Research on PTSD prevalence in OEF/OIF Veterans: expanding investigation of demographic variables

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Averill, Lynnette A. ; Fleming, CJ Eubanks ; Holens, Pamela L. ; Larsen, Sadie E. (2015)
  • Publisher: Co-Action Publishing
  • Journal: European Journal of Psychotraumatology, volume 6 (issn: 2000-8198, eissn: 2000-8066)
  • Related identifiers: doi: 10.3402/ejpt.v6.27322, pmc: PMC4430556
  • Subject: military Veteran | PTSD | PTSD; military Veteran; OEF/OIF; prevalence rates; demographics; VA service use; marital status; relationships; Don't Ask, Don't Tell; LGBT | VA service use | Psychiatry | Short Communication | OEF/OIF | Don't Ask, Don't Tell | prevalence rates | relationships | marital status | Don't Ask Don't Tell | RC435-571 | demographics | LGBT
    mesheuropmc: humanities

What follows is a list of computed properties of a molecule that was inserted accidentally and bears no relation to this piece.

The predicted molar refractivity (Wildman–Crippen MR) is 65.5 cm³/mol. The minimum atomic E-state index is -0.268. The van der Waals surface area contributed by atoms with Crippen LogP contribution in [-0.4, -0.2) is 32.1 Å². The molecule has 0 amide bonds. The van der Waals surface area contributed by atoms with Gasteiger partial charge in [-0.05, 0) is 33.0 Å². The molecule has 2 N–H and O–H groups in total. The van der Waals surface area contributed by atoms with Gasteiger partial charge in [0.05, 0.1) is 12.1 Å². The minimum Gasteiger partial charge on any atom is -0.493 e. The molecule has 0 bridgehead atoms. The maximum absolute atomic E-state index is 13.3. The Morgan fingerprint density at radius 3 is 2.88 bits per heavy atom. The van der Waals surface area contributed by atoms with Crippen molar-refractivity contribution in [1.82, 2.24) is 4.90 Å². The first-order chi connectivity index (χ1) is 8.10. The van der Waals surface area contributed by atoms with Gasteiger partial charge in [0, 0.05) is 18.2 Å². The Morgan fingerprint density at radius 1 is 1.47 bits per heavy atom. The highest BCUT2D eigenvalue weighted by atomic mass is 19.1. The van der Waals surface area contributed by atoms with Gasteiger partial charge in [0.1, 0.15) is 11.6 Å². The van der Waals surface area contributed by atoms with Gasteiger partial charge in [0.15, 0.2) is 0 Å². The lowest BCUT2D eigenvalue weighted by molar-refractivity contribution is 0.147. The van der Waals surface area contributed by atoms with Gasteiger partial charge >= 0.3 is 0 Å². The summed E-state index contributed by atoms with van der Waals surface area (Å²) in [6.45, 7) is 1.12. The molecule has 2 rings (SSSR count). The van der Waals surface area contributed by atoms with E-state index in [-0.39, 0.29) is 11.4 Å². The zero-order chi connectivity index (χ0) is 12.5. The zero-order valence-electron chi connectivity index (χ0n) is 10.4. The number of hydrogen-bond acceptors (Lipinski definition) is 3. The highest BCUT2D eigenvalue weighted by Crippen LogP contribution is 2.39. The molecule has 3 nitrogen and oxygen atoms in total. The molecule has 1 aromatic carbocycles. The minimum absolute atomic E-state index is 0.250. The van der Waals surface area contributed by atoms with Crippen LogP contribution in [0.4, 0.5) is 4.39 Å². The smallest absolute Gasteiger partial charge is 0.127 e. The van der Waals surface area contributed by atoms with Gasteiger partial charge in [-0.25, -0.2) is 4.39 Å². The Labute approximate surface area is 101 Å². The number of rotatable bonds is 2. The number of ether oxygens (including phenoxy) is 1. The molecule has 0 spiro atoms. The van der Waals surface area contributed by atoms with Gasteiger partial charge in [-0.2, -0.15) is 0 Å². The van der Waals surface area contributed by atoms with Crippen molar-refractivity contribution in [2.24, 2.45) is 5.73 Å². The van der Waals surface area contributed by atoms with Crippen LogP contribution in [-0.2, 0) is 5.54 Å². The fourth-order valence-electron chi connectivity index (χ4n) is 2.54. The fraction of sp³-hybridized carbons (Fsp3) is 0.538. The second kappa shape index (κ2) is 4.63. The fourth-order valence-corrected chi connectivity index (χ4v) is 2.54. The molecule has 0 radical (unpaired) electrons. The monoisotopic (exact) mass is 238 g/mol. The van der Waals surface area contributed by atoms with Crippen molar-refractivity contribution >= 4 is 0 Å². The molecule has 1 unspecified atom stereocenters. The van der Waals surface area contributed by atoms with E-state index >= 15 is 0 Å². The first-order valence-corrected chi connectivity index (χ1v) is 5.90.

Background: A series of recent articles has reported on well-designed studies examining base rates of posttraumatic stress disorder (PTSD) screenings within the Operation Enduring Freedom (Afghanistan conflict)/Operation Iraqi Freedom (Iraq conflict) (OEF/OIF) military population. Although these studies have a number of strengths, this line of research points out several key areas in need of further examination.Objective: Many OEF/OIF Veterans do not use available Veterans Affairs (VA) services, especially mental health care. This highlights the need to understand the differences between those who use and do not use the VA, especially as research with pre-OEF/OIF Veterans suggests that these two groups differ in significant ways. The high rates of PTSD-related concerns in non-VA users also points to a need to understand whether—and where—Veterans are seeking care outside the VA and the accessibility of evidence-based, trauma-focused treatments in the community and private sectors. Careful examination of relationship status is also paramount as little research has examined relationship status or other relationship context issues. Social support, especially from a spouse, can buffer the development of PTSD; however, relationship discord has the potential to greatly exacerbate PTSD symptomatology. Furthermore, given the additional risk factors for sexual minority Veterans to be exposed to trauma, the 2011 repeal of the US Military “Don't Ask, Don't Tell” policy, and the emergence of the VA as likely the largest health care provider for sexual minority Veterans, it will be critically important to study the trauma and mental health experiences of this group.Conclusions: Studies that examine prevalence rates of PTSD in the returning cohort contribute significantly to our understanding of the US OEF/OIF military population. Further study of PTSD in relation to demographic variables such as VA and non-VA use, relationship status, and sexual orientation will provide rich data that will enhance our ability to develop policy and practice to provide the best care to this population.Keywords: PTSD; military Veteran; OEF/OIF; prevalence rates; demographics; VA service use; marital status; relationships; Don't Ask, Don't Tell; LGBTResponsible Editor: Chris Brewin, University College London, United Kingdom.(Published: 12 May 2015)Citation: European Journal of Psychotraumatology 2015, 6: 27322 -
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